We would try one path, only to find it running out. We took another path higher up; it ran out too. Then we climbed higher and veered back onto the crest of the ridge - it was only a reminder to keep away from the edge toward Toll and Lochain! That is one lethal cliff! The feeling of exposure is magnificent. Above, the vertical/overhanging buttress of Corrag Bhuidhe remained. We couldn't climb it direct, but we had to get past it somehow... The rain was falling, the wind screamed over the crest. But I was calm and enjoying the experience. It was not how I'd expected An Teallach to be.
So we took a bypass on the right hand side again. I was certain we'd taken this path before, but it continued further than previously. And then a path appeared on our right that climbed a steep gully toward the ridge crest. I climbed up and Craig stood below until I shouted back that it "felt safe" (for now!) And it continued feeling safe until in an instant - I was on top of Corrag Bhuidhe! Wow!
You could almost walk up Corrag Bhuidhe by this path - if you knew where to look. There is a path pretty much the whole way, but don't count on finding it too easily. It would be easier to find on descent, but it was surprising to discover you could almost traverse An Teallach hands in pockets!
We took the little bypass path underneath the bristly crest of Corrag Bhuidhe. I will climb that magnificent highway in cool dry rock, but for today it was a no-go zone. The 500m down to Loch Toll and Lochain just isn't worth it.
Since we made it onto Corrag Bhuidhe, I wanted to see myself to the very top. A scramble of a couple of metres from the bypass brought me to a cairn. To be precise - I stood on the north top of Corrag Bhuidhe, which is also the only cairned summit. I can find limited information on which pinnacle is the true Top. I thought that cairn should equate summit, but this isn't always the case. The horizon was obscured and it was difficult to take a height gauge along the other pinnacles. Who knows - maybe I haven't ticked the Munro Top at all? Anyway, that's for another day. The summit was an addition to the whole experience, a simple bonus. List-ticking gives structure to my hill-activates but no one should make the mistake in thinking it approaches all-encompassing.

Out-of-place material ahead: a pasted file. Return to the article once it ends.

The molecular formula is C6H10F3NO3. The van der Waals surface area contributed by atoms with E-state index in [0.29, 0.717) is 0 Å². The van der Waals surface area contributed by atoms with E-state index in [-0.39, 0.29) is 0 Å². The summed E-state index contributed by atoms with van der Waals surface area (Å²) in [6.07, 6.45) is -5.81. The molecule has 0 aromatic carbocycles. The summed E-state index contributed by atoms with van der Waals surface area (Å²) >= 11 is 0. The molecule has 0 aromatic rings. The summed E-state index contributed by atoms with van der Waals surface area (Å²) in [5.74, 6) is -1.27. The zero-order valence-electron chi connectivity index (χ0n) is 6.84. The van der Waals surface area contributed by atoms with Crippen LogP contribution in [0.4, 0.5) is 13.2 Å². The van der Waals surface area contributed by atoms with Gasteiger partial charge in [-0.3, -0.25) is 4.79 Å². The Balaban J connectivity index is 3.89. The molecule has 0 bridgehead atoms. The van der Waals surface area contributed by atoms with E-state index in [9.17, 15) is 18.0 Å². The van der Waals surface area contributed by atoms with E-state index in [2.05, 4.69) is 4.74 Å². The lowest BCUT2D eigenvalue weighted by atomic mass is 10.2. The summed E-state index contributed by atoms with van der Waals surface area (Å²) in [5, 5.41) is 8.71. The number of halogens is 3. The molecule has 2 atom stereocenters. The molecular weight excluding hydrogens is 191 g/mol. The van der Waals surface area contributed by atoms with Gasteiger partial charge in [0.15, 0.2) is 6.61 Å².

Lord Berkeley's Seat is another great piece of rock. People talk about lords dangling legs over the edge. I scrambled up to find the true top a big wart of rock. The summit hangs above the corrie with astounding height and exposure. For this, it is one of the most magnificent Munro Tops. Luckily it isn't very exposed until the end. Nor do you need to scramble much, if at all. The ground is flat as it approaches the edge of the cliff, then dives to vertical in a clean 90 degree cut. I looked over the edge but dared not take a picture! This drop is so extreme that I found is almost incomprehensible. The gullies below twist downward, but it was difficult to understand in three dimensions. I nipped up to the top which required a little attention in the bad weather, and scrambled back down to meet the guys.
What a day we'd had... We still hadn't touched the Munros yet. They were an anti-climax against the rugged beauty of Corrag Bhuidhe. We got views from Sgurr Fiona, which is a magnificent viewpoint. We had a break on the summit where I became cold enough that it took an hour or two to properly warm up again. The rain was becoming heavier and as we began climbing Bidein a' Ghlas Thuill - the highest of the An Teallach summits - the cloud closed in properly and we were denied any real mountain views for the remainder for the trip. This is a shame, because the classic An Teallach view is from this peak - the whole sweep through Sail Liath to climax in the fingers and set against the higher, triangular profile of Sgurr Fiona. I'm glad the SMC decided Sgurr Fiona was a Munro, it sure deserves that title.
And the quality of An Teallach of course lies in that 1-mile sweep. It was the highlight of our day. I think that mile of mountain architecture must make one of the best mountains in Scotland. I always thought that the features seemed insignificant from the road, at least compared against the great 'E'-shaped structure of An Teallach. But they mean everything. An Teallach is without a doubt one of the darkest and most atmospheric mountains around. Perhaps that has something to do with the weather we climbed it in. The cliffs are higher than those on Ben Nevis' North Face!
We reached Bidein a' Ghlas Thuill in thick mist and wind. Our day was mentally over and now the long walk to The Smiddy remained. We estimated the direction off the top because it seemed less hassle than getting the compass out. We were quickly proven correct and dropped down the northern corrie of the mountain - Coir' a' Mhuilinn.
Little stone men guided the way when the path became indistinct. The exposed bedrocks around here were fascinating and I wished I weren't so tired. Often the path would cross the bedrock upon which water flowed. A quick, solo, descent to the Smiddy brought me into warmth once more, where I changed clothes and dried off. Diane was cooking up a huge, delicious meal. The rest of the guys came in the door much later - I didn't realise I'd gone off so far ahead. It was a pleasant surprise to discover that the path was descended right above the Smiddy.
The following day, Dougie and I climbed A' Chailleach and Sgurr Breac in the Fannaichs. Having come off the back off An Teallach, the hills seemed of the 'tame' variety and the weather was certainly better too. We hitched a lift back to the Smiddy in the evening, and the moors of the Destitution Road showed the first signs of autumn.
(0.00) 9.20am Dundonnell
(3.00) 12.20pm Sail Liath
(3.20) 12.40pm Stob Cadha Gobhlach
(4.50) 2.10pm Corrag Bhuidhe
(5.00) 2.20pm Lord Berkeley's Seat
(5.10) 2.30pm Sgurr Fiona
(6.00) 3.20pm Bidein a' Ghlas Thuill
(7.50) 5.10pm The Smiddy